As someone who has been involved with intelligence for more than 30 years and with computer security for 25, the professionally interesting point is: “How did it happen?”
Let’s start by recalling some of the basics of the whole arcane mechanism of classification. The classification system in the U.S. grows out of two basic axioms: first, you work hardest to protect the material that can cause the most damage; and second, the one way to be certain someone can’t reveal a secret is to make sure they don’t know it.
...The whole system of classification depends on two things: making it hard to get sensitive information, and making sure as few people as possible do know a particular piece of classified information by using “need to know” rules and their formalization in compartments.
According to the press coverage, the only suspect is one Pfc. Bradley Manning. Manning had been an intelligence analyst supporting the 10th Mountain Division. Manning bragged about having passed information to WikiLeaks to Adrian Lamo, previously famous for having cracking into the New York Times‘ internal systems. Lamo turned him in.
The story, as reported by the Guardian, is that Manning gathered the information on SIPRnet — a U.S. government sharing network for data at SECRET and below — then loaded it on writable CD-ROMs that he brought into his work area saying they contained Lady GaGa music.
The problem here: this explanation raises many more questions than it answers.
First is the “need to know” question. Manning had been a E-4 Specialist (same pay grade as a corporal) analyst — he was busted to PFC for unrelated reasons — and would have had access to intelligence in theatre. It seems inconceivable that he would have access to worldwide diplomatic cable traffic. The Guardian story’s answer is that these cables were being dumped into SIPRnet as part of a 9/11-inspired attempt to make information available, and thus avoid the problem of people not “connecting the dots.”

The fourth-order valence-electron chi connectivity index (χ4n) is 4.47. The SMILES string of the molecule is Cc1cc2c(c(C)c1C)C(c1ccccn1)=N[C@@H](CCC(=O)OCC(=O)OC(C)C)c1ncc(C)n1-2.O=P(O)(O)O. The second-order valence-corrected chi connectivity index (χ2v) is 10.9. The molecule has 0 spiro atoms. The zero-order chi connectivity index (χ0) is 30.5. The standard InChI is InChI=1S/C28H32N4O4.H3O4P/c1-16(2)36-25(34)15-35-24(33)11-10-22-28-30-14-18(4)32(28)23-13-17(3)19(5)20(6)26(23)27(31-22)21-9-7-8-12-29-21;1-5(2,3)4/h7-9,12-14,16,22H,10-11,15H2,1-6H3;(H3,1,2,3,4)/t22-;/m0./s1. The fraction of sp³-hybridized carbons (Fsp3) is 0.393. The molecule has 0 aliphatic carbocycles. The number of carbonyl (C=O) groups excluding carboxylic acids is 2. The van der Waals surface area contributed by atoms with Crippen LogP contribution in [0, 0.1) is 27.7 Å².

Perhaps. But the other side of that argument is what’s known as the “aggregation problem” in computer security: the more information you collect together, the more you can learn. As we’re seeing in these leaks, you can infer some very sensitive stuff from a lot of relatively low-level information. Are we really giving any random person with a SECRET clearance access to this much information, including video of Baghdad firefights and Special Forces operation reports?
Second, there’s the way Manning is said to have gotten the information out of his secure area. According to the Guardian, Manning brought in some rewritable CD-ROMs with music, erased the music, copied the data to the CD-ROMs, and walked back out with them.
If so, there is an ex-officer from his unit who is now counting socks in Thule, Greenland, or should be. Secure areas have a very straightforward rule on such things: media may come in, but it can’t go back out. (In fact, when I worked in a secured area, we even had to lock up our typewriter ribbons and platens.)
But this seems unlikely, because the DoD had forbidden people to even bring CDs and thumb drives in to secure areas in 2008.
This explanation isn’t completely implausible. Not completely. If it’s true, it appears that it means general breakdowns in the methods by which the U.S. has protected classified information since the First World War, as well as violating explicit policies and procedures.
Of course, there’s another explanation: someone at a higher level of trust than Pfc. Manning is the real source, and Manning is just a convenient fall guy.
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